What should students put in these notebooks? Hale suggests drawing on Blooms Taxonomy (1956)we as teachers need to promote student responses in multiple cognitive ways to texts: questioning, connecting, analyzing, synthesizing, and evaluating (giving evidence is also invoked several times, though it is not one of the main five). For each of these categories, Hale applies her own five behaviors: Name it, Why Do It?, Model It. Try It, and Share It (p. 22). (Name It often includes a sentence stem, an incomplete sentence that students might complete in a variety of ways, and which focuses them on the topic of the lesson.) These five tactics form the basis for all ninety-one lesson plans in Hales book. They all require active involvement of the teacher (Why Do It?, Model It), they all require students to produce something on the spot (Try It), and they all help build a community within the classroom (Share It). While the sharing is usually only of either the turn and talk to ones neighbor variety, or whole class sharing by two preselected students, this element raises the stakes of each lesson: passivity is not an option. Students have to do work; as Hale reminds us several timesTelling is not teaching (p. 15).
Her first example of a strategy lesson is in the questioning category, and its called Wonder Questions. Hale is honest about possible student responsesit seems as though all of these lesson plans have been used in her classroom. She poses the possibility that some students might say I didnt wonder anything about a text. Although she admits that might be the case, she comments While we can do our best to offer students books that match their level and interest so that authentic questioning is more likely to occur, I also set an expectation that, if questions are not just coming to you, then try to wonder! (p. 23). Here is her lesson plan for Wonder Questions; the text is Rules by Cynthia Lord (2006):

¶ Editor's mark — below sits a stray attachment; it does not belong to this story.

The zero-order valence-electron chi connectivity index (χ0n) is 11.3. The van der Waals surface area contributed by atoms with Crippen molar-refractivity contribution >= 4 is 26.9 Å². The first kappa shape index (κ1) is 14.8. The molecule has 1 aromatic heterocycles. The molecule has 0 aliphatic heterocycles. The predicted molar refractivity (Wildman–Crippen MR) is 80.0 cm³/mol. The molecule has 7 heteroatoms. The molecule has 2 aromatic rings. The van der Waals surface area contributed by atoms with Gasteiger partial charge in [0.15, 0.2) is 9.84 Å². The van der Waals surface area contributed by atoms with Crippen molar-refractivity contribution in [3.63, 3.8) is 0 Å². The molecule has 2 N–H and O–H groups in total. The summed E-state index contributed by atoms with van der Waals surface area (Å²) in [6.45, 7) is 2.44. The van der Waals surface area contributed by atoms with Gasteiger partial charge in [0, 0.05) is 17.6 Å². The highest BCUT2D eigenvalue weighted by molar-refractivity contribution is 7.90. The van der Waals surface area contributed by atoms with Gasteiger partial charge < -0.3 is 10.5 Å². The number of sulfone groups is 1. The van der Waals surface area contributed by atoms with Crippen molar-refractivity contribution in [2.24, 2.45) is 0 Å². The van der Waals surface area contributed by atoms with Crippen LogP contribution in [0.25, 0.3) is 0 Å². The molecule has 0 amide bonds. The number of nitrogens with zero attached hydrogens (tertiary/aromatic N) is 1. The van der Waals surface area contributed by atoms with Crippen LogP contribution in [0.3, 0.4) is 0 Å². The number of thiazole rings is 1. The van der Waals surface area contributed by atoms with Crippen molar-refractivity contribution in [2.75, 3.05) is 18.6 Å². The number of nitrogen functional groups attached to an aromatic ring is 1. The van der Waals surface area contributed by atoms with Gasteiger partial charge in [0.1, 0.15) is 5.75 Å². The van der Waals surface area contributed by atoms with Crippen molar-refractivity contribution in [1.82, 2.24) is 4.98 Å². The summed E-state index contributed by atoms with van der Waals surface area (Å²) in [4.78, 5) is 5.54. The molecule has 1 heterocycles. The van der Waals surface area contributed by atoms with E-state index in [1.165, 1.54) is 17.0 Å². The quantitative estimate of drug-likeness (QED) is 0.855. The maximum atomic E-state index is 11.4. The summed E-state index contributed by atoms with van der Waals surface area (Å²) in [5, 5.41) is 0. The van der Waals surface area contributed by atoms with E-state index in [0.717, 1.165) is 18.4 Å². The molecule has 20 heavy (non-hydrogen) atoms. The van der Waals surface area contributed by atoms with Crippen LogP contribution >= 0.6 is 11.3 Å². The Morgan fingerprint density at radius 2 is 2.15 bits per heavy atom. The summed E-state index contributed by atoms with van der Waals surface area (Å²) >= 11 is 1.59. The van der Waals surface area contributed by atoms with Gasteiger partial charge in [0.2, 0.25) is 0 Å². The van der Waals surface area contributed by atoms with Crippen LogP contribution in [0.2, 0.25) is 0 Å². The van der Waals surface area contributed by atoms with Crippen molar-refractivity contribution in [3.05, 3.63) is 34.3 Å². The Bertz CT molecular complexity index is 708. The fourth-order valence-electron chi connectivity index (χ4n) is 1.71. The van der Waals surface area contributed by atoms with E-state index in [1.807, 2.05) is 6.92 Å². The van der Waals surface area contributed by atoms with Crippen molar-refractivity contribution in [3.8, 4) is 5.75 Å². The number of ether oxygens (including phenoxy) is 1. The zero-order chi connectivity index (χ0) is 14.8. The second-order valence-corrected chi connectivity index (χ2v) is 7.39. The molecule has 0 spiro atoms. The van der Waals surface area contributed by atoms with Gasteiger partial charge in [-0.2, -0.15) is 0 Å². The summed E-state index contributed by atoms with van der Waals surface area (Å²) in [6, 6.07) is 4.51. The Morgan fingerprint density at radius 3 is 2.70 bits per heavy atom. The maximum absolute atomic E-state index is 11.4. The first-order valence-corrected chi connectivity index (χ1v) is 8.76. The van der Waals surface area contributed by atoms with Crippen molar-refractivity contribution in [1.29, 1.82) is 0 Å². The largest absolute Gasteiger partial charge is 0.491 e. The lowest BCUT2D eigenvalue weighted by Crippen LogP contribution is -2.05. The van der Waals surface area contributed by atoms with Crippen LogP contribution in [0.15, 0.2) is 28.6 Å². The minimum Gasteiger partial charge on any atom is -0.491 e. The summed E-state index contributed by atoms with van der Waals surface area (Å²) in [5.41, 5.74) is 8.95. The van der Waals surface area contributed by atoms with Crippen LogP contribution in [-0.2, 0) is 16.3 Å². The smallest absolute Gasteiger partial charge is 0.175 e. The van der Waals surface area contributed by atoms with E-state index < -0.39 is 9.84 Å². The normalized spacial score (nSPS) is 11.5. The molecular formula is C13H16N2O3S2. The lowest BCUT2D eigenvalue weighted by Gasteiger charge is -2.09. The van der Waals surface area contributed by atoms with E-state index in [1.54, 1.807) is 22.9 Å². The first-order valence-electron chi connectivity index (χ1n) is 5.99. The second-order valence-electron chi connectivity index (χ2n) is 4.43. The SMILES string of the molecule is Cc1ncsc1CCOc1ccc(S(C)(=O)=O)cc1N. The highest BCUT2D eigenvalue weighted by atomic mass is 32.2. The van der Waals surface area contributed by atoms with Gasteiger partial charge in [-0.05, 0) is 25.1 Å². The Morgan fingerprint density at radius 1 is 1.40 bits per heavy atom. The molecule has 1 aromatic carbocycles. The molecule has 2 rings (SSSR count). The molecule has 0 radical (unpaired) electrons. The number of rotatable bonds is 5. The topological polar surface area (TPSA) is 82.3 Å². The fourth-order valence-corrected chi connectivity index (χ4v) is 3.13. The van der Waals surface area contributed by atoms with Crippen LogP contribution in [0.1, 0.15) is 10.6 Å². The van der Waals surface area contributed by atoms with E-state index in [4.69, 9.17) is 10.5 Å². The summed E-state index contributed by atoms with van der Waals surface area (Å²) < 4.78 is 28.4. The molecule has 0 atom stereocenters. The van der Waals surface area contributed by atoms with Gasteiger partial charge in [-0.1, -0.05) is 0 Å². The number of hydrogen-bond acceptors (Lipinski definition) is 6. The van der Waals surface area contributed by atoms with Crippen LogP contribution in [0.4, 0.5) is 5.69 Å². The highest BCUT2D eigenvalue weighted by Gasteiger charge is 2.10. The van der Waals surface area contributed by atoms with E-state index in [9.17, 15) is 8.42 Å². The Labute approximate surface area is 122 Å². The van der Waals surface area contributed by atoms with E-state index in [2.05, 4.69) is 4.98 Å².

Writing questions about what you wonder
Sentence stem: I wonder why. . .
WHY DO IT? Writing about what you wonder helps you reflect about what
you read and can lead to inferential thinking.
I wonder why Catherines dad never gets angry with David?
He certainly does a lot of things he is not supposed to. I know
David is autistic and so he has a hard time understanding what
he should do. But you would think his dad would still get
Ask students where you used a wonder question and what
you were wondering about Catherines dad.
Turn and Talk: Have students tell a partner why its good to